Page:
The Madden-Julian Oscillation (MJO) exerts significant influences on global climate and weather, and serves as a critical basis of the “Seamless Prediction” concept by bridging the forecasting gap between medium- to long-range weather forecasts and short-term climate prediction. However, our understanding of the essential MJO physics is still elusive. The MJO remains poorly represented in current climate models, which leaves us greatly disadvantaged in undertaking climate change studies, particularly in projecting future changes in extreme events that are significantly modulated by the MJO.

Motivated by exciting recent developments in MJO observations (the DYNAMO field campaign), modeling (the MJO Task Force/GEWEX GASS MJO Inter-comparison Project), and theories (e.g., the “moisture mode”), and by taking advantage of the availability of these unprecedented datasets, we propose to form a climate process team to expedite investigations on key physical processes responsible for initiation and propagation of the MJO. This team is built upon strong expertise in MJO studies among research groups from UCLA/JPL (Jiang and Waliser, co-organizers of the MJO Task Force/GEWEX GASS global MJO evaluation project, with expertise in observational and modeling diagnosis and MJO sciences), GFDL (Zhao and Lin, members of the core GFDL model development team, with expertise in model development), UH (Wang, with expertise in MJO theories) and CSU (Johnson, one of the lead PI of the DYNAMO field campaign, with expertise in in-situ observations). The proposed work will entail observational studies, in particular by utilizing the DYNAMO in-situ and satellite observations, 27 climate model datasets from the MJO Task Force/GASS MJO Project especially with the unique model output of physical tendency terms, as well as extensive experiments based on a newly developed state-ofthe- art GCM at the NOAA GFDL (HIRAM3.5) which exhibits superior MJO skill. We will thoroughly investigate critical physical processes for the MJO instability and propagation, with a primary focus on feedbacks between environmental moisture and convection, convection and its induced circulation, and cloud-induced radiative heating and convection. This study will significantly promote our understanding of the key model physics for realistic MJO simulations, thus leads to reduction of model biases in representing the MJO, which provides a major source of global predictability on the sub-seasonal time scale.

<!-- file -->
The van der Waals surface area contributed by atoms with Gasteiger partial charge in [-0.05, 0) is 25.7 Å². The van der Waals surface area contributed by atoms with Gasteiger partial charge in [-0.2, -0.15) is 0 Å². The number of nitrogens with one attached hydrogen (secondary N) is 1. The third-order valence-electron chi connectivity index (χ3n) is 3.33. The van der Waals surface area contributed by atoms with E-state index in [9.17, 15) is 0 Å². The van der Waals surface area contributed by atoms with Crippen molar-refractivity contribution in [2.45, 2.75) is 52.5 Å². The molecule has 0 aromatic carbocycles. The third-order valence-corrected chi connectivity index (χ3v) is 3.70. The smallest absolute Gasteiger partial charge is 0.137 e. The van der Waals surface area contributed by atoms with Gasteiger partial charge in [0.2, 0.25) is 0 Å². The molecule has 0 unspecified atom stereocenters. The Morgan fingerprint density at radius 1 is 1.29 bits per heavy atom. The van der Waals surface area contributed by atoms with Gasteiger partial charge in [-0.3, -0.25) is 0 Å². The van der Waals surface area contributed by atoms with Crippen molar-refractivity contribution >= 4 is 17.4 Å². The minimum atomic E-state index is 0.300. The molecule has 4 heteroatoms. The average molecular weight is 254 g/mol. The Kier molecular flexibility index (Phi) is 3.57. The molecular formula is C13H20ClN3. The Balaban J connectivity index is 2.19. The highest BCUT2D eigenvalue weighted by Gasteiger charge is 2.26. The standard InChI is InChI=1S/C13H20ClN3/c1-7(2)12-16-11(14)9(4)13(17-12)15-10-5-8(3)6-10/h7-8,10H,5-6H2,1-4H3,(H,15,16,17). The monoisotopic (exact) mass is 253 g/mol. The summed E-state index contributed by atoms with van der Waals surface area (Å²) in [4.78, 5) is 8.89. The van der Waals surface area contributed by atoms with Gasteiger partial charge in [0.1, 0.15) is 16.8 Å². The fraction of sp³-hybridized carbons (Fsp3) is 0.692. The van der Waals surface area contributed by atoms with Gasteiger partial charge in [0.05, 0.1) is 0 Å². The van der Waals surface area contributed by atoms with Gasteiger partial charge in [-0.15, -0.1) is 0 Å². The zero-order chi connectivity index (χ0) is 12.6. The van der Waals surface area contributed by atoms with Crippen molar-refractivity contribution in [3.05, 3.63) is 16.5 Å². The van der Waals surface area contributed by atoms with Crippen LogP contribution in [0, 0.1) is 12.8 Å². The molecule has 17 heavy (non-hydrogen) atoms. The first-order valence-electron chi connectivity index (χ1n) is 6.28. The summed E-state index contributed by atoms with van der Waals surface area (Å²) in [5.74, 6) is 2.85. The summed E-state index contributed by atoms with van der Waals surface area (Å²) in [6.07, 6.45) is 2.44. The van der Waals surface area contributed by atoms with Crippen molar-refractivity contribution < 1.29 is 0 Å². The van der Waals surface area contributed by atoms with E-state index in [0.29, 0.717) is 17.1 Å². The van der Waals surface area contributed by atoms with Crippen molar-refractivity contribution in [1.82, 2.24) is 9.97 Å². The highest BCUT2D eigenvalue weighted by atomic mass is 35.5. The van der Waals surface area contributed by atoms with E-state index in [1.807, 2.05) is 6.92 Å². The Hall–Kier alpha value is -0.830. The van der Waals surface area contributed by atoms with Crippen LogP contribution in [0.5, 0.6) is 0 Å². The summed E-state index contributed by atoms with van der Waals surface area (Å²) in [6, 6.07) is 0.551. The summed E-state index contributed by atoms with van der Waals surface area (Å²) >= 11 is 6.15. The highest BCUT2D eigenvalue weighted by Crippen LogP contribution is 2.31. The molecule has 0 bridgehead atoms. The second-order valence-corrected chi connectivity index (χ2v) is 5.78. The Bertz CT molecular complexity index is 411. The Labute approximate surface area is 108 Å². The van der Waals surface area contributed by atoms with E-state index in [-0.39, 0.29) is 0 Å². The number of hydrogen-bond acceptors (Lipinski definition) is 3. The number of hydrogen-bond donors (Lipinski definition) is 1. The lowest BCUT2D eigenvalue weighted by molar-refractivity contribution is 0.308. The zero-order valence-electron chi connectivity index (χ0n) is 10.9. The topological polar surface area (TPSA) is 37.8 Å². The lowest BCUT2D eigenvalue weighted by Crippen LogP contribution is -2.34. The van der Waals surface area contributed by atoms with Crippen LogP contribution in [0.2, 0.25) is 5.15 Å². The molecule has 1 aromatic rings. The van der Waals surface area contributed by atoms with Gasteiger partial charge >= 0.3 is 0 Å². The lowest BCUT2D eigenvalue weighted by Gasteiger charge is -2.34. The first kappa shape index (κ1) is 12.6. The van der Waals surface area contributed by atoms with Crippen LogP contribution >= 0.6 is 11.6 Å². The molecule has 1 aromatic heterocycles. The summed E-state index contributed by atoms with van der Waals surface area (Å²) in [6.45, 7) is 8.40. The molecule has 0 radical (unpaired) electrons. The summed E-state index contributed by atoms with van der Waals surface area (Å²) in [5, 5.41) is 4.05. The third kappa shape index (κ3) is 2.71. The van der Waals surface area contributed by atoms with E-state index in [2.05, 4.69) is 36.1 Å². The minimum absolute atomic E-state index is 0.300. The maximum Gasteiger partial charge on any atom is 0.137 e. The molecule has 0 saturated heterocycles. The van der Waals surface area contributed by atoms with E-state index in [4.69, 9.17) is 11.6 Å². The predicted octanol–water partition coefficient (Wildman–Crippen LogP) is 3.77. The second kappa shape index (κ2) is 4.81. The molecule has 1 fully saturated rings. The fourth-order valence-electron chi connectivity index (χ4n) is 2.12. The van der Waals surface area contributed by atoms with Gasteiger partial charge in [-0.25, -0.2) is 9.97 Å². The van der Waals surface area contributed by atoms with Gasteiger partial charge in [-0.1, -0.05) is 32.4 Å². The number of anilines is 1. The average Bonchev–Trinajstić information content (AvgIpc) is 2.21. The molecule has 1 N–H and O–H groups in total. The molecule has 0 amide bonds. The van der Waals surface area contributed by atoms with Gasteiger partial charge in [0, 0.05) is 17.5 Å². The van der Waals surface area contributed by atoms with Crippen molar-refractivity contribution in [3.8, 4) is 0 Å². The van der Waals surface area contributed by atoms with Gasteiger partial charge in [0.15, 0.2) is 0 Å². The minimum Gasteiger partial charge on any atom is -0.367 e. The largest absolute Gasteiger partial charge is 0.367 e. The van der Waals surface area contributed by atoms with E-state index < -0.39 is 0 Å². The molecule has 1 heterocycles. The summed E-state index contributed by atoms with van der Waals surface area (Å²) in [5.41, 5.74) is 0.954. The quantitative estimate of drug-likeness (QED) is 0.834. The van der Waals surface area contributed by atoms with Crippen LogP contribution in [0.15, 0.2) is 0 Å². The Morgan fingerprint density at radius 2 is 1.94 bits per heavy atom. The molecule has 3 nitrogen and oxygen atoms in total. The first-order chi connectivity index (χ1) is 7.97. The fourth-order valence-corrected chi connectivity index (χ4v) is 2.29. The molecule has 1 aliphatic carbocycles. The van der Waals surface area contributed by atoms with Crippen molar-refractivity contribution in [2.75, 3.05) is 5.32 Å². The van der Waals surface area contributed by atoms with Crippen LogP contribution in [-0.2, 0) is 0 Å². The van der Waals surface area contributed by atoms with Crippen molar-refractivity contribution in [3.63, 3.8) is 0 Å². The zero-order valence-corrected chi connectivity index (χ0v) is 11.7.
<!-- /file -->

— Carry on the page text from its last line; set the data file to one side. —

This proposal is strongly relevant to one of the NOAA NGSP’s long-term goal, “toward an improved scientific understanding of the changing climate system”, by advancing core capabilities in “understanding and modeling” and “predictions and projections”, as well as societal challenges in “climate impacts on water resources” and “changes in extremes of weather and climate”. In particular, this research directly addresses CVP program’s FY2015 calls for “Understanding Processes Affecting Madden-Julian Oscillation Initiation and Propagation” through a climate process team with expertise on observational diagnoses, theoretical understanding, modeling of the MJO. This proposed study is also in concert with one of the main goals of the WWRP/WCRP’s recently launched Sub-seasonal to Seasonal prediction (S2S) initiative, “to improve forecast skill and understanding of the sub-seasonal to seasonal timescale”, and greatly contributes to efforts in MJO process-oriented diagnoses led by the WGNE MJO Task Force.

Award Number: NA15OAR4310177

Publications:

Improvement of MJO simulation in NCEP Coupled Forecast System: Upper ocean and air-sea coupled processes

Principal Investigator (s) Toshiaki Shinoda, Texas A&M; Alexander Soloviev, Nova Southeastern University; Wanqiu Wang, NOAA/NCEP; Ren-Chieh Lien, University of Washington; Joshua Fu, University of Hawaii; Hyodae Seo, WHOI

Program (s): Climate Variability and Predictability

Competition: Climate Process Teams – Understanding MJO Initiation and Propagation

Year Initially Funded: 2015

Abstract:

Accurate simulation and prediction of the Madden-Julian Oscillation (MJO) is one of the major challenges for climate modeling and operational weather forecasts. The MJO in the NCEP Coupled Forecast System (CFS) is too weak and propagates too slowly, particularly during its initiation and evolution over the Indian Ocean. With the objective to advance our understanding of the MJO initiation processes and improve MJO prediction, DYNAMO international field campaign provides a substantial amount of oceanic and atmospheric in-situ data. In the last few years, the DYNAMO data have been used to identify important oceanic, atmospheric, and air-sea coupled processes in the MJO initiation and propagation. A primary goal of this proposed study is to advance MJO simulation and prediction in NOAA CFS by improving the representation of the air-sea flux and upper-ocean vertical mixing. The DYNAMO data and the outcome from our previous DYNAMO projects will be maximally utilized for the improvement of MJO simulations. To accomplish this goal, we propose to:

(1) Improve the one-dimensional General Ocean Turbulence Model (GOTM) by including a new mixing scheme developed by Soloviev et al. (2001) that has realistic performance in the tropics and extra-tropics in capturing large diurnal warming and responding to strong westerly wind bursts. The improved GOTM will be tested at DYNAMO field observation sites where accurate surface fluxes as well as high quality upper ocean data are available. These schemes will be further tested in the uncoupled ocean component of CFS with an enhanced vertical resolution.